How Caregivers Can Help With Senior Wandering
Wandering is one of the most common and most difficult conditions that impacts seniors today, and if you are a caregiver looking to help your loved one with this issue, it can seem overwhelming to say the least. Wandering is most common in seniors with Alzheimer’s, dementia, or signs of early dementia-related issues. It can be nearly impossible to predict and even harder to control.
Wandering can be scary for all parties involved. Many times seniors will end up in dangerous situations, outside without coats on or far away from home and not even remember how they got there. However, this doesn’t mean there aren’t some things that senior caregivers can do to help their loved ones with wandering and to make sure they are staying as safe as possible, no matter how often they tend to wander.
Here are some tips on how any caregiver can help their loved one with wandering.
- Make sure to lock all windows and doors in the home before you go to bed. Some seniors may even benefit from the added addition of bars on the windows.
- Put a bell on the door of your home, if your senior is able to unlock the doors and leave when you aren’t paying attention. This can help alert you of your loved one’s attempt to wander far from home.
- Put your loved one in brightly colored clothing so they stick out, especially if they tend to wander at night.
- Be aware of the fact that seniors can wander during the day or at night or even when you may think someone is watching them. Just because you are trying to stay on top of seniors and wandering, it doesn’t mean that they won’t accidentally wander, so you should always play it safe when it comes to dressing your loved one, assuming that they may possibly wander off.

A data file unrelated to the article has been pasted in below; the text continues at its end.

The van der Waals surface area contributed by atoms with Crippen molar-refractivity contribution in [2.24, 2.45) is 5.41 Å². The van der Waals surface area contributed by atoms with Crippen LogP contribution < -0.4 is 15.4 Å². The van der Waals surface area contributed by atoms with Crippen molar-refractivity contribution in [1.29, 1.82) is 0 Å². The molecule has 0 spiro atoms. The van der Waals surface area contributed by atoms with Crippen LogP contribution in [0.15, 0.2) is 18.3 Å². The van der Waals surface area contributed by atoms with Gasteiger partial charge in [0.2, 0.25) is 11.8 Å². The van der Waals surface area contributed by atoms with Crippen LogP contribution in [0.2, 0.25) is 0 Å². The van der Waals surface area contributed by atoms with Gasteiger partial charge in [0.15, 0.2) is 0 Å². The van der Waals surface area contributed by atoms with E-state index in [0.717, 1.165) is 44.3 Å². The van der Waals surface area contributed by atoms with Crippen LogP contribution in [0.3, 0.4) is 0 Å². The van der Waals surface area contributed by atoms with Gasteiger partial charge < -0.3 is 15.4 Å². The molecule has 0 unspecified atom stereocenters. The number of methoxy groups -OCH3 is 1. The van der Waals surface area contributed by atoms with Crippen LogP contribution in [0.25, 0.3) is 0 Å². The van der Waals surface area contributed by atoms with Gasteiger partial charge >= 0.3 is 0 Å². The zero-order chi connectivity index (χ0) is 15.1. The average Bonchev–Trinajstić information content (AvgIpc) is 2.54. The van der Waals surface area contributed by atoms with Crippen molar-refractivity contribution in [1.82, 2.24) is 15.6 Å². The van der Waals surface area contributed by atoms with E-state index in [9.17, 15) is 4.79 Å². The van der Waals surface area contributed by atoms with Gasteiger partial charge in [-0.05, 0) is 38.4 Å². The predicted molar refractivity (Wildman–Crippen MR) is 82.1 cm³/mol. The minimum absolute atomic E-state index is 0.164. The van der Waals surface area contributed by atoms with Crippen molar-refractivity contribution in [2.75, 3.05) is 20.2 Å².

- Alert your neighbors that you have a senior loved one who is prone to wandering. It can be very helpful to have an extra set of eyes on your loved one in case they wander.
- Make sure your loved one always has an ID on them. This can be difficult for seniors so consider alternative forms of identification. Popular options include identification jewelry or even temporary tattoos that seniors can wear to alert people of their name, address and basic health information.
- Increase your loved one’s physical activity. There are many seniors who wander only at night at they wander because they aren’t as tired from the day and aren’t falling asleep and staying asleep at night. Sometimes extra physical activity can help seniors with this.
- Take your loved one to the doctor if you are worried that there is an underlying cause that may be at the root of their wandering.
These little tips can go a really long way in helping any senior who may be prone to wandering. However, one of the best things that a caregiver can do is to try to stay calm, stay vigilant and always be on the lookout for dangers in the home that could cause issues for seniors who tend to wander.
- Lori Thomas has decades of experience as a caregiver. Her writing for SeniorAdvice.com is informed by years of research as well as hands-on family experience caring for her now late mother, who had chronic health issues for most of her life. Lori is an integral part of the SeniorAdvice.com management team, acting as Vice President of Marketing and Chief Editor.
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